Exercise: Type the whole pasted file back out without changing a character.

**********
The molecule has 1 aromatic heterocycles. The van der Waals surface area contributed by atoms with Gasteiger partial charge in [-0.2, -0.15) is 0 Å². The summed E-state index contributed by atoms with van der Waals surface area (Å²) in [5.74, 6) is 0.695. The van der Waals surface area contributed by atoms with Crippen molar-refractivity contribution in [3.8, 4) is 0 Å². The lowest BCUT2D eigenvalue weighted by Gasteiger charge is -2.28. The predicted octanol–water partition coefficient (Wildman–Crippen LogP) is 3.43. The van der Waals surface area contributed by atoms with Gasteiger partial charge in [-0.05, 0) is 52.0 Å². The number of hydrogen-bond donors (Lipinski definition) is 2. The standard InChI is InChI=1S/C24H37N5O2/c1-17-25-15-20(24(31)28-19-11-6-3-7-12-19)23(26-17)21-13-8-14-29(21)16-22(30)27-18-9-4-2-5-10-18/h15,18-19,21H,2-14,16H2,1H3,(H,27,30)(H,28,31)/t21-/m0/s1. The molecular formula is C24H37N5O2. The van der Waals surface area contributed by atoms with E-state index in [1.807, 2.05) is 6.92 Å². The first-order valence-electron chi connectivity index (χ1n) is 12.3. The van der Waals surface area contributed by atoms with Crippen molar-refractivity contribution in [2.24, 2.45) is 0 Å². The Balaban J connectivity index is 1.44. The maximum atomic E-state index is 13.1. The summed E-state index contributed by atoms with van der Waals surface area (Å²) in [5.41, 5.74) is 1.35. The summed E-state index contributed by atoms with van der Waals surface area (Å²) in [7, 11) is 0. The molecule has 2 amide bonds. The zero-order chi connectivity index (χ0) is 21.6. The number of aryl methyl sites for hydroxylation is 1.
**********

The molecule has 1 aromatic heterocycles. The van der Waals surface area contributed by atoms with Gasteiger partial charge in [-0.2, -0.15) is 0 Å². The summed E-state index contributed by atoms with van der Waals surface area (Å²) in [5.74, 6) is 0.695. The van der Waals surface area contributed by atoms with Crippen molar-refractivity contribution in [3.8, 4) is 0 Å². The lowest BCUT2D eigenvalue weighted by Gasteiger charge is -2.28. The predicted octanol–water partition coefficient (Wildman–Crippen LogP) is 3.43. The van der Waals surface area contributed by atoms with Gasteiger partial charge in [-0.05, 0) is 52.0 Å². The number of hydrogen-bond donors (Lipinski definition) is 2. The standard InChI is InChI=1S/C24H37N5O2/c1-17-25-15-20(24(31)28-19-11-6-3-7-12-19)23(26-17)21-13-8-14-29(21)16-22(30)27-18-9-4-2-5-10-18/h15,18-19,21H,2-14,16H2,1H3,(H,27,30)(H,28,31)/t21-/m0/s1. The molecular formula is C24H37N5O2. The van der Waals surface area contributed by atoms with E-state index in [1.807, 2.05) is 6.92 Å². The first-order valence-electron chi connectivity index (χ1n) is 12.3. The van der Waals surface area contributed by atoms with Crippen molar-refractivity contribution in [2.24, 2.45) is 0 Å². The Balaban J connectivity index is 1.44. The maximum atomic E-state index is 13.1. The summed E-state index contributed by atoms with van der Waals surface area (Å²) in [5.41, 5.74) is 1.35. The summed E-state index contributed by atoms with van der Waals surface area (Å²) in [7, 11) is 0. The molecule has 2 amide bonds. The zero-order chi connectivity index (χ0) is 21.6. The number of aryl methyl sites for hydroxylation is 1.